Oh, honey, you’ve got to get here.
Growing up, I only knew Labelle as a place where you go to:
1) Stop for gas.
2) Grab a cup coffee before a long road trip.
3) A town you cut through to get to Fort Lauderdale, Miami or the other coast.
Am I the only one that grew up here, but can admit that there are still so many parts of this area that I am yet to explore thoroughly?
I’m very focused on fixing this, which is why I found myself in Labelle last week. I stumbled across the Harold P. Curtis Honey Company. I wasn’t too sure of what I was walking into when I parked the car and stepped inside. I wasn’t even sure how appealing a honey storefront could bee (see what I did there).
I walked in and was immediately greeted by the character of a small-town, old hub of history. Wood paneling and shelving lined with bear-shaped bottles of locally sourced honey filled the air with the flavors that the company is well-known for Orange Blossom, Palmetto, Wildflower, Seagrape, and Mangrove. The base nectar of these flavors is harvested from orange groves, Desoto County and even SWFL’s own Sanibel Island. I’m not sure if it gets anymore Florida than that.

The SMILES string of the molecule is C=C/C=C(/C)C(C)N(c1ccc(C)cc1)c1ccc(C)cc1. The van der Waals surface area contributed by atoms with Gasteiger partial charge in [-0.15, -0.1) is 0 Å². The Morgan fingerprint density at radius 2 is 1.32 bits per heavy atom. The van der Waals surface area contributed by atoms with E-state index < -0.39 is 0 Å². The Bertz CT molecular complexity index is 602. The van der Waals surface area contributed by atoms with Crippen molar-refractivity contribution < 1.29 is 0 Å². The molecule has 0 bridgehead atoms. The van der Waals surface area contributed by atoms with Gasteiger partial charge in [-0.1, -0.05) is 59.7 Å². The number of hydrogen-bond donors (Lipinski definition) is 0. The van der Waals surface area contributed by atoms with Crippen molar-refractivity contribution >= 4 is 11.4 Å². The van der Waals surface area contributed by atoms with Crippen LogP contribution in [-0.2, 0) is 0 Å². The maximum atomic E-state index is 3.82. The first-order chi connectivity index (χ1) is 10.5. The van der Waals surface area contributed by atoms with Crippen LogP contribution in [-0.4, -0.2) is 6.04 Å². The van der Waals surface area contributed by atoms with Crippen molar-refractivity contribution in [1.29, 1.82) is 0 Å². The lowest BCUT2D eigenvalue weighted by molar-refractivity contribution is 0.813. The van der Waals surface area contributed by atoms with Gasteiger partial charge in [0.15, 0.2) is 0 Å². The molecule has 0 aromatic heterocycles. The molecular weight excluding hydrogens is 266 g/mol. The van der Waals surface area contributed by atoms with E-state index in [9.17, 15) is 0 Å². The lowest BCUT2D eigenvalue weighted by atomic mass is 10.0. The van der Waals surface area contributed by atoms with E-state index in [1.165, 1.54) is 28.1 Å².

I was also greeted by Rene, whose grandfather bought bees from a local apiarist which would eventually lead to the start 1954 start of the Harold P. Curtis Honey Company. Not only did she share the history of the company with me, but she also shared how vital bees are to our environment.
The local feel of the shop extends into the other items that are sold, including candy, candles, marmalade – all yielding from locations all over Florida.